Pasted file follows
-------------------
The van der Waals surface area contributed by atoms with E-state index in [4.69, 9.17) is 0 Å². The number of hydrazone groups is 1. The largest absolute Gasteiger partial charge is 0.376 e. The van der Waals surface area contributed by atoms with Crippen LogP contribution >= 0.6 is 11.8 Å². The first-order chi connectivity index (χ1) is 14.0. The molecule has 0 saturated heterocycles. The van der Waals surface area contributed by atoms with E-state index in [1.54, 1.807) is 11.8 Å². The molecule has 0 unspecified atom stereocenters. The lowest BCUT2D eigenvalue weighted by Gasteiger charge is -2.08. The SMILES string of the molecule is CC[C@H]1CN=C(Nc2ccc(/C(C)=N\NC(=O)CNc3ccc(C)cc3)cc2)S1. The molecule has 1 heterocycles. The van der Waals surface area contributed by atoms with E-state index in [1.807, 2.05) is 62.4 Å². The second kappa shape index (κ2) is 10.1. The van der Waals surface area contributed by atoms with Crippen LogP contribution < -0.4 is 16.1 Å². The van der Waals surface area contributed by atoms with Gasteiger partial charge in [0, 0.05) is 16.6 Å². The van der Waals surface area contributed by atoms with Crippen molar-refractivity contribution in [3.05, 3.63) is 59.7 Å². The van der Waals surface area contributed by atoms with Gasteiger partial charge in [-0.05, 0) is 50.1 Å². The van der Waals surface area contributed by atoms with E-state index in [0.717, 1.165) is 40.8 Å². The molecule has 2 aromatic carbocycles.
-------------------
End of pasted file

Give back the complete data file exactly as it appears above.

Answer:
The van der Waals surface area contributed by atoms with E-state index in [4.69, 9.17) is 0 Å². The number of hydrazone groups is 1. The largest absolute Gasteiger partial charge is 0.376 e. The van der Waals surface area contributed by atoms with Crippen LogP contribution >= 0.6 is 11.8 Å². The first-order chi connectivity index (χ1) is 14.0. The molecule has 0 saturated heterocycles. The van der Waals surface area contributed by atoms with E-state index in [1.54, 1.807) is 11.8 Å². The molecule has 0 unspecified atom stereocenters. The lowest BCUT2D eigenvalue weighted by Gasteiger charge is -2.08. The SMILES string of the molecule is CC[C@H]1CN=C(Nc2ccc(/C(C)=N\NC(=O)CNc3ccc(C)cc3)cc2)S1. The molecule has 1 heterocycles. The van der Waals surface area contributed by atoms with E-state index in [1.807, 2.05) is 62.4 Å². The second kappa shape index (κ2) is 10.1. The van der Waals surface area contributed by atoms with Crippen LogP contribution < -0.4 is 16.1 Å². The van der Waals surface area contributed by atoms with Gasteiger partial charge in [0, 0.05) is 16.6 Å². The van der Waals surface area contributed by atoms with Crippen molar-refractivity contribution in [3.05, 3.63) is 59.7 Å². The van der Waals surface area contributed by atoms with Gasteiger partial charge in [-0.05, 0) is 50.1 Å². The van der Waals surface area contributed by atoms with E-state index in [0.717, 1.165) is 40.8 Å². The molecule has 2 aromatic carbocycles.